Palestinians Boost Mideast Peace, End Call for Destruction of Israel
The Palestinian-Israeli peace process took a giant step forward this week, smoothing the way for final status talks on the 1993 peace accord scheduled to begin in May.
Meeting on Palestinian land for the first time in 32 years, the Palestinian National Council (PNC) - the PLO's old parliament in exile - voted Wednesday 504 to 54 to remove clauses from its charter that called for the destruction of Israel.
Israel suspended its ban on some of the most-wanted Palestinian terrorists in order for PNC members to attend the meeting.
"I think, in historical terms, it is even more important than the Palestine Liberation Organization's decision in 1988 to recognize the state of Israel," says Khalil Shikaki, a political scientist at An-Najah University in Nablus. "I think ... the way Israelis perceive Palestinians will be fundamentally different. Many Israelis will now trust the Palestinians, because they have shown that they are serious and want to achieve peace."
The vote is likely to have far-reaching implications for Mideast peace:
*It could help create a better atmosphere for final-status talks, due to begin early next month, on the future status of Jerusalem, the return of Palestinian refugees, the future of about 130,000 Jewish settlers on the West Bank, and the final borders of a Palestinian entity.
*It opens the way for the withdrawal of Israeli soldiers from Hebron, the last of seven Palestinian towns in the West Bank due to be handed over to President Yasser Arafat's Palestinian Authority.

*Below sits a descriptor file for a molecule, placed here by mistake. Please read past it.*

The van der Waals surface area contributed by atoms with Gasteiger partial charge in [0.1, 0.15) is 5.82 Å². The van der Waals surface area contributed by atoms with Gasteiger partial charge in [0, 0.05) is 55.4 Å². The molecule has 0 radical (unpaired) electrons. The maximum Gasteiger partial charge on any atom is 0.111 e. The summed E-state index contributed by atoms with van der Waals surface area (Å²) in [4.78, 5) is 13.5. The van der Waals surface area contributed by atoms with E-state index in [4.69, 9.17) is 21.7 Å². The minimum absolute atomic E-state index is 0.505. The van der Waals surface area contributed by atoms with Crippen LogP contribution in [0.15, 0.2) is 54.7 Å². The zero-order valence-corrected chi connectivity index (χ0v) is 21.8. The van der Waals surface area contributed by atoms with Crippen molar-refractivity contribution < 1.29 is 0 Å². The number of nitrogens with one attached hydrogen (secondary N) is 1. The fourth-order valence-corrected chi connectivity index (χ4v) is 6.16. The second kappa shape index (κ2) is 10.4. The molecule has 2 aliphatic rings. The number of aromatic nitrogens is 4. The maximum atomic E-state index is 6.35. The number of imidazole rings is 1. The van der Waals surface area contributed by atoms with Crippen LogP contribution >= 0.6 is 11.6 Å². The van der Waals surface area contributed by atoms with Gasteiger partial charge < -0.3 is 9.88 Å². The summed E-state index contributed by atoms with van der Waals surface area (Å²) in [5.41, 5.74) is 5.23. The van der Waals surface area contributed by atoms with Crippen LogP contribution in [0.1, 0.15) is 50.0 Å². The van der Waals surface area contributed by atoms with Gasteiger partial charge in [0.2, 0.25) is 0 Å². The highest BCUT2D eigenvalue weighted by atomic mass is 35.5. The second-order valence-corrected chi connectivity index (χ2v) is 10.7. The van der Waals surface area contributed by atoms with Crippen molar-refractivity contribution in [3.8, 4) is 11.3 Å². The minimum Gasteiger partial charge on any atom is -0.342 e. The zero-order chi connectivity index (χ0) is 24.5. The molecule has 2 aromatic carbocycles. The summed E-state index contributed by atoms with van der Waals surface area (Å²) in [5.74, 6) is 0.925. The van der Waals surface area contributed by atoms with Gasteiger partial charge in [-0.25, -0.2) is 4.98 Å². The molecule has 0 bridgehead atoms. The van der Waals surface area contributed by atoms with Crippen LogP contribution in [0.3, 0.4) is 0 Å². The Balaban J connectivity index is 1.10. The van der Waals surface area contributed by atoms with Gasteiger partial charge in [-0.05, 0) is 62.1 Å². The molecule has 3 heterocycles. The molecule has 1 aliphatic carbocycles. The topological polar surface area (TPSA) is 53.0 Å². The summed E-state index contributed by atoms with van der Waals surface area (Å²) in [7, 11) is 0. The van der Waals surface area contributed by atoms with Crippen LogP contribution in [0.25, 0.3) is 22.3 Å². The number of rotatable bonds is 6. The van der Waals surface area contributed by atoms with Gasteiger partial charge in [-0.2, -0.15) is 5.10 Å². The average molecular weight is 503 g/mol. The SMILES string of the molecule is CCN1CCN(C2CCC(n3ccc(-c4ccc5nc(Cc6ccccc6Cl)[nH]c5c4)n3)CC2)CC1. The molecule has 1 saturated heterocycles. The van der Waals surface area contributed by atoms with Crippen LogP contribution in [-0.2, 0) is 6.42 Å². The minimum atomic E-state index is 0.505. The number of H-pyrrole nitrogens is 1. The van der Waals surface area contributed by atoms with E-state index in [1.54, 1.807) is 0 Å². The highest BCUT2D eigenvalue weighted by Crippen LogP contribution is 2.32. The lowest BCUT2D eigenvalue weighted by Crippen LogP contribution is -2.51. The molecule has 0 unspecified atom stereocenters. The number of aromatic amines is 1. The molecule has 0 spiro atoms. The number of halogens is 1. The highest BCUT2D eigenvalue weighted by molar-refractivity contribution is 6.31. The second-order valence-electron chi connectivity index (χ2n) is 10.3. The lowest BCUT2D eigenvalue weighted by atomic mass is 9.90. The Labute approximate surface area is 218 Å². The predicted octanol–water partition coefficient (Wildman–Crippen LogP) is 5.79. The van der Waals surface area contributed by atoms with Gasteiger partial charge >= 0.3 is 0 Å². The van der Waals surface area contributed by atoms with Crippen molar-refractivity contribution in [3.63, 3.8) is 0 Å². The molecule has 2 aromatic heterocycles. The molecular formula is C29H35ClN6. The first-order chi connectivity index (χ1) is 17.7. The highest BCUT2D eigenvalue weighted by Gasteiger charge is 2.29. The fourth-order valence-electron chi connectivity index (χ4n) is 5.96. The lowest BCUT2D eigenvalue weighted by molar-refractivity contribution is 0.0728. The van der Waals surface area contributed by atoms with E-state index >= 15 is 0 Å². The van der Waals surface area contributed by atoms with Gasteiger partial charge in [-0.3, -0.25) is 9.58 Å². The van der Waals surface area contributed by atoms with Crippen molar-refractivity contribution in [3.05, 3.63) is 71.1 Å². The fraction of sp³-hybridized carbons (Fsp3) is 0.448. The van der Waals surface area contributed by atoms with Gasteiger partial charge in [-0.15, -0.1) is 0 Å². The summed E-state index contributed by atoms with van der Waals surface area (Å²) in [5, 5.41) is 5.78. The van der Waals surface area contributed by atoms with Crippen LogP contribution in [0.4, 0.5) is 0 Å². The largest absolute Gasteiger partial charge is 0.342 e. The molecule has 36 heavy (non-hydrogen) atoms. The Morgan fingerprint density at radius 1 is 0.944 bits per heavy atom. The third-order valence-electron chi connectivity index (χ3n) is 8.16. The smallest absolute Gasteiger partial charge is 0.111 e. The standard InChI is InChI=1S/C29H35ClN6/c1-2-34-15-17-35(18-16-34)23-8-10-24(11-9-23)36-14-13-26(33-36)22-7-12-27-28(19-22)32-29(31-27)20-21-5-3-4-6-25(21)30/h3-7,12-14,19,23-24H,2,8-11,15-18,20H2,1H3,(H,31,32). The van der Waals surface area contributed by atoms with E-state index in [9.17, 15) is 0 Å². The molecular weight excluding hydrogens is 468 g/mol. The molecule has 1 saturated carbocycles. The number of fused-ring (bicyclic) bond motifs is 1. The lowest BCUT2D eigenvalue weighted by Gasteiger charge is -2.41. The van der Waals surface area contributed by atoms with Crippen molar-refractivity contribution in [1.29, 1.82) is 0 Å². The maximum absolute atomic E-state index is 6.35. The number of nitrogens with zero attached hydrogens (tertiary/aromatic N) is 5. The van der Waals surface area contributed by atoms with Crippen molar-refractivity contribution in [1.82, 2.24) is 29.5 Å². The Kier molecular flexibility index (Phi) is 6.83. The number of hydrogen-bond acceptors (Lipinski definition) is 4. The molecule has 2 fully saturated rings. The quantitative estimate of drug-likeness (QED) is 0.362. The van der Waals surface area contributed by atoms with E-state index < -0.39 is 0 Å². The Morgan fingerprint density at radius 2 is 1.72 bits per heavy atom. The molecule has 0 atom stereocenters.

*It marginalizes the leaders of PLO factions that are opposed to the Israel-PLO peace process.
*It will help Israeli Prime Minister Shimon Peres in the May 29 elections, because it pulls the rug from beneath the right-wing Likud opposition that sought to make political capital out of the fact that the PLO had not met its commitments to Israel under the 1993 peace accord.
*It demonstrates that the Israel-PLO accord has acquired a momentum of its own, and that regional events, such as the disastrous Israeli offensive in Lebanon and the civilian massacre at a UN camp there last week, have little bearing on the Israel-Palestinian peace process.
*It brings Palestinians another step closer to their long-cherished goal of a sovereign Palestinian state.
The PNC move, taken by a decisive 75 percent of the members present without debate, is a personal triumph for Mr. Arafat.
Western diplomats were surprised by the extent of Arafat's majority. The Palestinian National Council includes several factions of the PLO, including militant factions still opposed to the Israel-PLO accord.
The PNC decision was welcomed by Prime Minister Peres, who had threatened to freeze the Israel-PLO accord unless Arafat removed the clauses from the PLO charter calling for Israel's destruction.
"Look at the difficulties and sacrifices we had to endure to get this change," Mr. Peres said.
But the Islamic Resistance Movement, Hamas, responsible for the recent spate of suicide bombings in Israel, vowed that it would remain faithful to the old covenant and continue its hostilities, describing the PNC decision as a "humiliating concession" to the Israelis.
"It is true that the decision signals the demise of the PNC, because it has effectively scrapped its founding document," says Mark Heller, a political scientist at Tel Aviv University.
"But I don't necessarily think it means the end of the line that the PLO once represented, because the continuation of this is ensured by Hamas," he adds. "Hamas is what the PLO was 20 years ago with a religious coloration ... so the struggle between two world views is not definitely over."